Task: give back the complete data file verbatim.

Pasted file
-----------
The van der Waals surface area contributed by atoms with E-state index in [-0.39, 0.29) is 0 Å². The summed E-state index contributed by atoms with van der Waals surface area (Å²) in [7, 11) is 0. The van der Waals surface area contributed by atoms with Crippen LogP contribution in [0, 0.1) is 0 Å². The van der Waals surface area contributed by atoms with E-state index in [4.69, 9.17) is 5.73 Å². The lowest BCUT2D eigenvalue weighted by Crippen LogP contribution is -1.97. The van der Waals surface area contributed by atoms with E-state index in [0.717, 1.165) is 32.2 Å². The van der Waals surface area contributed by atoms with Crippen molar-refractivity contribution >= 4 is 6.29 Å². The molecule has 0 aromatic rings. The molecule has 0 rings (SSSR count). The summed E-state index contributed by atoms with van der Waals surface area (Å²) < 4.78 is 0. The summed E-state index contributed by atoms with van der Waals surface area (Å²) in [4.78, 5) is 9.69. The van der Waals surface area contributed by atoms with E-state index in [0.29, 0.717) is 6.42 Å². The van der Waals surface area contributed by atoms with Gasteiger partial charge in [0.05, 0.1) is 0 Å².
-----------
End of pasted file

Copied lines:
The van der Waals surface area contributed by atoms with E-state index in [-0.39, 0.29) is 0 Å². The summed E-state index contributed by atoms with van der Waals surface area (Å²) in [7, 11) is 0. The van der Waals surface area contributed by atoms with Crippen LogP contribution in [0, 0.1) is 0 Å². The van der Waals surface area contributed by atoms with E-state index in [4.69, 9.17) is 5.73 Å². The lowest BCUT2D eigenvalue weighted by Crippen LogP contribution is -1.97. The van der Waals surface area contributed by atoms with E-state index in [0.717, 1.165) is 32.2 Å². The van der Waals surface area contributed by atoms with Crippen molar-refractivity contribution >= 4 is 6.29 Å². The molecule has 0 aromatic rings. The molecule has 0 rings (SSSR count). The summed E-state index contributed by atoms with van der Waals surface area (Å²) < 4.78 is 0. The summed E-state index contributed by atoms with van der Waals surface area (Å²) in [4.78, 5) is 9.69. The van der Waals surface area contributed by atoms with E-state index in [0.29, 0.717) is 6.42 Å². The van der Waals surface area contributed by atoms with Gasteiger partial charge in [0.05, 0.1) is 0 Å².